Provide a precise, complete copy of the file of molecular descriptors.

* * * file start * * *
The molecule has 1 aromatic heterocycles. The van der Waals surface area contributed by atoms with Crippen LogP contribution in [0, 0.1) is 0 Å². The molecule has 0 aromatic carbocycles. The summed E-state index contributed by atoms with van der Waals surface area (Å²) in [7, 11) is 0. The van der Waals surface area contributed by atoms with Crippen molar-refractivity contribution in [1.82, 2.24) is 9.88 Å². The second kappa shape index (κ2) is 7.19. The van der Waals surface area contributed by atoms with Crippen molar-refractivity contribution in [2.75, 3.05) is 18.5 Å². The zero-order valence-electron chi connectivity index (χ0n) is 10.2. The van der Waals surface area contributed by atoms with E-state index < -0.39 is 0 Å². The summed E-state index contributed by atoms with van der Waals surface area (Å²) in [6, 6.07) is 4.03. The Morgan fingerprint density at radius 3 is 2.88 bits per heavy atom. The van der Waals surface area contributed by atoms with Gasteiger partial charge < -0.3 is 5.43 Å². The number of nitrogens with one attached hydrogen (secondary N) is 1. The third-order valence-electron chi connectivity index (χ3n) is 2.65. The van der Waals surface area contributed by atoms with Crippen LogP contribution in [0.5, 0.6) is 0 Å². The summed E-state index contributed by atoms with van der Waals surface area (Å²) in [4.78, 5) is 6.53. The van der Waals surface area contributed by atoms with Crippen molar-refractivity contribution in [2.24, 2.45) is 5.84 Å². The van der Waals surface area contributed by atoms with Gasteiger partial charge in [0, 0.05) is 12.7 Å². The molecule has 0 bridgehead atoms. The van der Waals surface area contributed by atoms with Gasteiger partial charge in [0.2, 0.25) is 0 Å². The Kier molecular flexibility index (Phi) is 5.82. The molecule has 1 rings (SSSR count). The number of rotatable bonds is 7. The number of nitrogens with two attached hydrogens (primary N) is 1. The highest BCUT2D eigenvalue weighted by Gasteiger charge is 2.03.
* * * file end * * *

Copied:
The molecule has 1 aromatic heterocycles. The van der Waals surface area contributed by atoms with Crippen LogP contribution in [0, 0.1) is 0 Å². The molecule has 0 aromatic carbocycles. The summed E-state index contributed by atoms with van der Waals surface area (Å²) in [7, 11) is 0. The van der Waals surface area contributed by atoms with Crippen molar-refractivity contribution in [1.82, 2.24) is 9.88 Å². The second kappa shape index (κ2) is 7.19. The van der Waals surface area contributed by atoms with Crippen molar-refractivity contribution in [2.75, 3.05) is 18.5 Å². The zero-order valence-electron chi connectivity index (χ0n) is 10.2. The van der Waals surface area contributed by atoms with E-state index < -0.39 is 0 Å². The summed E-state index contributed by atoms with van der Waals surface area (Å²) in [6, 6.07) is 4.03. The Morgan fingerprint density at radius 3 is 2.88 bits per heavy atom. The van der Waals surface area contributed by atoms with Gasteiger partial charge < -0.3 is 5.43 Å². The number of nitrogens with one attached hydrogen (secondary N) is 1. The third-order valence-electron chi connectivity index (χ3n) is 2.65. The van der Waals surface area contributed by atoms with Crippen LogP contribution in [0.5, 0.6) is 0 Å². The summed E-state index contributed by atoms with van der Waals surface area (Å²) in [4.78, 5) is 6.53. The van der Waals surface area contributed by atoms with Crippen molar-refractivity contribution in [2.24, 2.45) is 5.84 Å². The van der Waals surface area contributed by atoms with Gasteiger partial charge in [0, 0.05) is 12.7 Å². The molecule has 0 bridgehead atoms. The van der Waals surface area contributed by atoms with Gasteiger partial charge in [0.2, 0.25) is 0 Å². The Kier molecular flexibility index (Phi) is 5.82. The molecule has 1 rings (SSSR count). The number of rotatable bonds is 7. The number of nitrogens with two attached hydrogens (primary N) is 1. The highest BCUT2D eigenvalue weighted by Gasteiger charge is 2.03.